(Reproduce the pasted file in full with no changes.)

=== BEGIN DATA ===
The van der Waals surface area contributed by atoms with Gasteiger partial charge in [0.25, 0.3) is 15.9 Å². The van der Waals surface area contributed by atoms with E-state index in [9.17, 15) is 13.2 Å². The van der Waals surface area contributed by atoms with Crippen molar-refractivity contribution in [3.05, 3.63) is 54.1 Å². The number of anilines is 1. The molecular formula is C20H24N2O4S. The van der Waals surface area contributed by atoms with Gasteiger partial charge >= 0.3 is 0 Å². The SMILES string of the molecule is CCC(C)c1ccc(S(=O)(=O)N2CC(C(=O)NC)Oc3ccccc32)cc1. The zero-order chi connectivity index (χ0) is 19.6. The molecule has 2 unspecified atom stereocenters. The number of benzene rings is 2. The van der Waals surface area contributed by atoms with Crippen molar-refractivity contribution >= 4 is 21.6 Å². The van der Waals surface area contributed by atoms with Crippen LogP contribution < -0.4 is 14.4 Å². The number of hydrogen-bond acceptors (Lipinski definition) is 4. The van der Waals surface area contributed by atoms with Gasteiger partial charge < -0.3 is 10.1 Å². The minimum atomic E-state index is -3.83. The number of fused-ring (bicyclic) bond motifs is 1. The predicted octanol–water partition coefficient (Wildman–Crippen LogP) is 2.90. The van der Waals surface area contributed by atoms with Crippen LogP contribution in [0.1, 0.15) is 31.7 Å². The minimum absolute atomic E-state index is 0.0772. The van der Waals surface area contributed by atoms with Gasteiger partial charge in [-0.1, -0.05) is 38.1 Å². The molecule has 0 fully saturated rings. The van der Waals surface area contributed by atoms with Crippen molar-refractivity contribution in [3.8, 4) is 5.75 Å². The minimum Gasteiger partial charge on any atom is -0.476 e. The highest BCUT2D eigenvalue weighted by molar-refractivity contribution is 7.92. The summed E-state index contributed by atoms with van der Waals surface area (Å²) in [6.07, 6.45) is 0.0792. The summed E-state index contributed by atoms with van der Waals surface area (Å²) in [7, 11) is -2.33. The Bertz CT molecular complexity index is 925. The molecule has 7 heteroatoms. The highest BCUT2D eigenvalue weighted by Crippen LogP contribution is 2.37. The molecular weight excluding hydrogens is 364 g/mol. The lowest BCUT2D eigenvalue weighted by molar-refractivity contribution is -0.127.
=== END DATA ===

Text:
The van der Waals surface area contributed by atoms with Gasteiger partial charge in [0.25, 0.3) is 15.9 Å². The van der Waals surface area contributed by atoms with E-state index in [9.17, 15) is 13.2 Å². The van der Waals surface area contributed by atoms with Crippen molar-refractivity contribution in [3.05, 3.63) is 54.1 Å². The number of anilines is 1. The molecular formula is C20H24N2O4S. The van der Waals surface area contributed by atoms with Gasteiger partial charge >= 0.3 is 0 Å². The SMILES string of the molecule is CCC(C)c1ccc(S(=O)(=O)N2CC(C(=O)NC)Oc3ccccc32)cc1. The zero-order chi connectivity index (χ0) is 19.6. The molecule has 2 unspecified atom stereocenters. The number of benzene rings is 2. The van der Waals surface area contributed by atoms with Crippen molar-refractivity contribution >= 4 is 21.6 Å². The van der Waals surface area contributed by atoms with Crippen LogP contribution < -0.4 is 14.4 Å². The number of hydrogen-bond acceptors (Lipinski definition) is 4. The van der Waals surface area contributed by atoms with Gasteiger partial charge < -0.3 is 10.1 Å². The minimum atomic E-state index is -3.83. The number of fused-ring (bicyclic) bond motifs is 1. The predicted octanol–water partition coefficient (Wildman–Crippen LogP) is 2.90. The van der Waals surface area contributed by atoms with Crippen LogP contribution in [0.1, 0.15) is 31.7 Å². The minimum absolute atomic E-state index is 0.0772. The van der Waals surface area contributed by atoms with Gasteiger partial charge in [-0.1, -0.05) is 38.1 Å². The molecule has 0 fully saturated rings. The van der Waals surface area contributed by atoms with Crippen molar-refractivity contribution in [3.8, 4) is 5.75 Å². The minimum Gasteiger partial charge on any atom is -0.476 e. The highest BCUT2D eigenvalue weighted by molar-refractivity contribution is 7.92. The summed E-state index contributed by atoms with van der Waals surface area (Å²) in [6.07, 6.45) is 0.0792. The summed E-state index contributed by atoms with van der Waals surface area (Å²) in [7, 11) is -2.33. The Bertz CT molecular complexity index is 925. The molecule has 7 heteroatoms. The highest BCUT2D eigenvalue weighted by Crippen LogP contribution is 2.37. The molecular weight excluding hydrogens is 364 g/mol. The lowest BCUT2D eigenvalue weighted by molar-refractivity contribution is -0.127.